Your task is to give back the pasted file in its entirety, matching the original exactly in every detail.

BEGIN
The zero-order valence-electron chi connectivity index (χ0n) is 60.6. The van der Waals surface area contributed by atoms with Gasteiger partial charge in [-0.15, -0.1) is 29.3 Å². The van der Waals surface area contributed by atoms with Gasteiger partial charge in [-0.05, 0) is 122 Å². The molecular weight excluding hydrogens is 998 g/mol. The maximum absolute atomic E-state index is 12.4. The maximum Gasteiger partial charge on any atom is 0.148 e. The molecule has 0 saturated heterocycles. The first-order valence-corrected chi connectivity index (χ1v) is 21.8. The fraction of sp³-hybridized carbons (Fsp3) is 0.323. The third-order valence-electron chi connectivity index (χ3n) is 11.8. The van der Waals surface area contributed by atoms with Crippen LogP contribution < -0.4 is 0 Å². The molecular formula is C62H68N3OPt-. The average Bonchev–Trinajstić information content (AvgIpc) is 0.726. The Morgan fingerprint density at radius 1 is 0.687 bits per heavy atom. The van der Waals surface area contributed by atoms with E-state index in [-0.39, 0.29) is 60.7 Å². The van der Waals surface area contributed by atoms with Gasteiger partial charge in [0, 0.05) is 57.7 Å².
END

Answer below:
The zero-order valence-electron chi connectivity index (χ0n) is 60.6. The van der Waals surface area contributed by atoms with Gasteiger partial charge in [-0.15, -0.1) is 29.3 Å². The van der Waals surface area contributed by atoms with Gasteiger partial charge in [-0.05, 0) is 122 Å². The molecular weight excluding hydrogens is 998 g/mol. The maximum absolute atomic E-state index is 12.4. The maximum Gasteiger partial charge on any atom is 0.148 e. The molecule has 0 saturated heterocycles. The first-order valence-corrected chi connectivity index (χ1v) is 21.8. The fraction of sp³-hybridized carbons (Fsp3) is 0.323. The third-order valence-electron chi connectivity index (χ3n) is 11.8. The van der Waals surface area contributed by atoms with Crippen LogP contribution < -0.4 is 0 Å². The molecular formula is C62H68N3OPt-. The average Bonchev–Trinajstić information content (AvgIpc) is 0.726. The Morgan fingerprint density at radius 1 is 0.687 bits per heavy atom. The van der Waals surface area contributed by atoms with E-state index in [-0.39, 0.29) is 60.7 Å². The van der Waals surface area contributed by atoms with Gasteiger partial charge in [0, 0.05) is 57.7 Å².